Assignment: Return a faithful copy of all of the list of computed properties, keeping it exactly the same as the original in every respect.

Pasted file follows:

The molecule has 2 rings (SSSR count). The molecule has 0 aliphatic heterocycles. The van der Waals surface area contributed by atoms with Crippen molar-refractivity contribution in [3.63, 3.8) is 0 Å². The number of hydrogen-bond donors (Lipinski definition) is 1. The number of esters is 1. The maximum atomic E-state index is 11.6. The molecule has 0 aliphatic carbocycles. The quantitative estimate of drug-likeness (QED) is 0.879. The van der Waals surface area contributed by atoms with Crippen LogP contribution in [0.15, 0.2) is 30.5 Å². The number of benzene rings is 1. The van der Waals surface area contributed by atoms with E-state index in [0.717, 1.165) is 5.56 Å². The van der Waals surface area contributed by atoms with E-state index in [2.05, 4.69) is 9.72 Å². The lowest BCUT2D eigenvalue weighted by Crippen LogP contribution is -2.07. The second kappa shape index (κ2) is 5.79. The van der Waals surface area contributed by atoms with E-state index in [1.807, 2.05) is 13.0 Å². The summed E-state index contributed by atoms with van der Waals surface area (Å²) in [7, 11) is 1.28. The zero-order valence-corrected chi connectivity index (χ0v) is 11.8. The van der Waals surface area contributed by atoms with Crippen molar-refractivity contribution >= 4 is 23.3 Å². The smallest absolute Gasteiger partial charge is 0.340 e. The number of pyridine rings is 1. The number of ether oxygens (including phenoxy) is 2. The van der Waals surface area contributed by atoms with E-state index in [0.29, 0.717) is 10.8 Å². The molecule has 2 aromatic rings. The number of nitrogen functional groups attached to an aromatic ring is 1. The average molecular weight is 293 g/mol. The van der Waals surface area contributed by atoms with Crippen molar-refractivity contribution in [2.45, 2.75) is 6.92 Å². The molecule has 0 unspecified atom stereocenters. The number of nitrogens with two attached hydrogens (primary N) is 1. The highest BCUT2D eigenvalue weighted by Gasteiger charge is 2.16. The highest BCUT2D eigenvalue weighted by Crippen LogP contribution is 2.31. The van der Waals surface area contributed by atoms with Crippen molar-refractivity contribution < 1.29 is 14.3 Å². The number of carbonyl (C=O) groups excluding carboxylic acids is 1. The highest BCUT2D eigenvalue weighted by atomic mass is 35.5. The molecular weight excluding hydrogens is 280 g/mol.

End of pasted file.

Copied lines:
The molecule has 2 rings (SSSR count). The molecule has 0 aliphatic heterocycles. The van der Waals surface area contributed by atoms with Crippen molar-refractivity contribution in [3.63, 3.8) is 0 Å². The number of hydrogen-bond donors (Lipinski definition) is 1. The number of esters is 1. The maximum atomic E-state index is 11.6. The molecule has 0 aliphatic carbocycles. The quantitative estimate of drug-likeness (QED) is 0.879. The van der Waals surface area contributed by atoms with Crippen LogP contribution in [0.15, 0.2) is 30.5 Å². The number of benzene rings is 1. The van der Waals surface area contributed by atoms with E-state index in [0.717, 1.165) is 5.56 Å². The van der Waals surface area contributed by atoms with E-state index in [2.05, 4.69) is 9.72 Å². The lowest BCUT2D eigenvalue weighted by Crippen LogP contribution is -2.07. The second kappa shape index (κ2) is 5.79. The van der Waals surface area contributed by atoms with E-state index in [1.807, 2.05) is 13.0 Å². The summed E-state index contributed by atoms with van der Waals surface area (Å²) in [7, 11) is 1.28. The zero-order valence-corrected chi connectivity index (χ0v) is 11.8. The van der Waals surface area contributed by atoms with Crippen molar-refractivity contribution >= 4 is 23.3 Å². The smallest absolute Gasteiger partial charge is 0.340 e. The number of pyridine rings is 1. The number of ether oxygens (including phenoxy) is 2. The van der Waals surface area contributed by atoms with E-state index in [0.29, 0.717) is 10.8 Å². The molecule has 2 aromatic rings. The number of nitrogen functional groups attached to an aromatic ring is 1. The average molecular weight is 293 g/mol. The van der Waals surface area contributed by atoms with Crippen molar-refractivity contribution in [2.45, 2.75) is 6.92 Å². The molecule has 0 unspecified atom stereocenters. The number of nitrogens with two attached hydrogens (primary N) is 1. The highest BCUT2D eigenvalue weighted by Gasteiger charge is 2.16. The highest BCUT2D eigenvalue weighted by Crippen LogP contribution is 2.31. The van der Waals surface area contributed by atoms with Crippen molar-refractivity contribution < 1.29 is 14.3 Å². The number of carbonyl (C=O) groups excluding carboxylic acids is 1. The highest BCUT2D eigenvalue weighted by atomic mass is 35.5. The molecular weight excluding hydrogens is 280 g/mol.